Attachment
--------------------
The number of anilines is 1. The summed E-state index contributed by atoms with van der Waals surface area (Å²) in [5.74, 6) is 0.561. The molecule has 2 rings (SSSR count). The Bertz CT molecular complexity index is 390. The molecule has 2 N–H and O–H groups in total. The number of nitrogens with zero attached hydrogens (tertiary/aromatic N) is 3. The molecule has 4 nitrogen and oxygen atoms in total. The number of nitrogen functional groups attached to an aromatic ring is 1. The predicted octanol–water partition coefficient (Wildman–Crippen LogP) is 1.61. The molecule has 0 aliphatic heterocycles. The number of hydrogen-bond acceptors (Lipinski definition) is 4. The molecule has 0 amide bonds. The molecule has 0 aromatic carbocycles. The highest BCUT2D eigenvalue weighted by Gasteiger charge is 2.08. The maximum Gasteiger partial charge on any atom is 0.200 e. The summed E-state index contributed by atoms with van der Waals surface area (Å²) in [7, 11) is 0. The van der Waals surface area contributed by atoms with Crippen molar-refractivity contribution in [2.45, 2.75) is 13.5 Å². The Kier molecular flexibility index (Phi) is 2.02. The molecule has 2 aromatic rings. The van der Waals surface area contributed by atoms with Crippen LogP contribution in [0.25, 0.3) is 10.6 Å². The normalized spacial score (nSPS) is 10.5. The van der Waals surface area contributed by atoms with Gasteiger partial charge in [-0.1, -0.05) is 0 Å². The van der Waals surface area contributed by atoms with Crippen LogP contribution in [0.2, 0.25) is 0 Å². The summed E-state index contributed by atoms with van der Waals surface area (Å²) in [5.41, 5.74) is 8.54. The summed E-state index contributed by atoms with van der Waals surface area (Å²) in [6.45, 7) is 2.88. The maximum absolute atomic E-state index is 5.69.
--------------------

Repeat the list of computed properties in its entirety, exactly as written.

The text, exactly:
The number of anilines is 1. The summed E-state index contributed by atoms with van der Waals surface area (Å²) in [5.74, 6) is 0.561. The molecule has 2 rings (SSSR count). The Bertz CT molecular complexity index is 390. The molecule has 2 N–H and O–H groups in total. The number of nitrogens with zero attached hydrogens (tertiary/aromatic N) is 3. The molecule has 4 nitrogen and oxygen atoms in total. The number of nitrogen functional groups attached to an aromatic ring is 1. The predicted octanol–water partition coefficient (Wildman–Crippen LogP) is 1.61. The molecule has 0 aliphatic heterocycles. The number of hydrogen-bond acceptors (Lipinski definition) is 4. The molecule has 0 amide bonds. The molecule has 0 aromatic carbocycles. The highest BCUT2D eigenvalue weighted by Gasteiger charge is 2.08. The maximum Gasteiger partial charge on any atom is 0.200 e. The summed E-state index contributed by atoms with van der Waals surface area (Å²) in [7, 11) is 0. The van der Waals surface area contributed by atoms with Crippen molar-refractivity contribution in [2.45, 2.75) is 13.5 Å². The Kier molecular flexibility index (Phi) is 2.02. The molecule has 2 aromatic rings. The van der Waals surface area contributed by atoms with Crippen LogP contribution in [0.25, 0.3) is 10.6 Å². The normalized spacial score (nSPS) is 10.5. The van der Waals surface area contributed by atoms with Gasteiger partial charge in [-0.1, -0.05) is 0 Å². The van der Waals surface area contributed by atoms with Crippen LogP contribution in [0.2, 0.25) is 0 Å². The summed E-state index contributed by atoms with van der Waals surface area (Å²) in [5.41, 5.74) is 8.54. The summed E-state index contributed by atoms with van der Waals surface area (Å²) in [6.45, 7) is 2.88. The maximum absolute atomic E-state index is 5.69.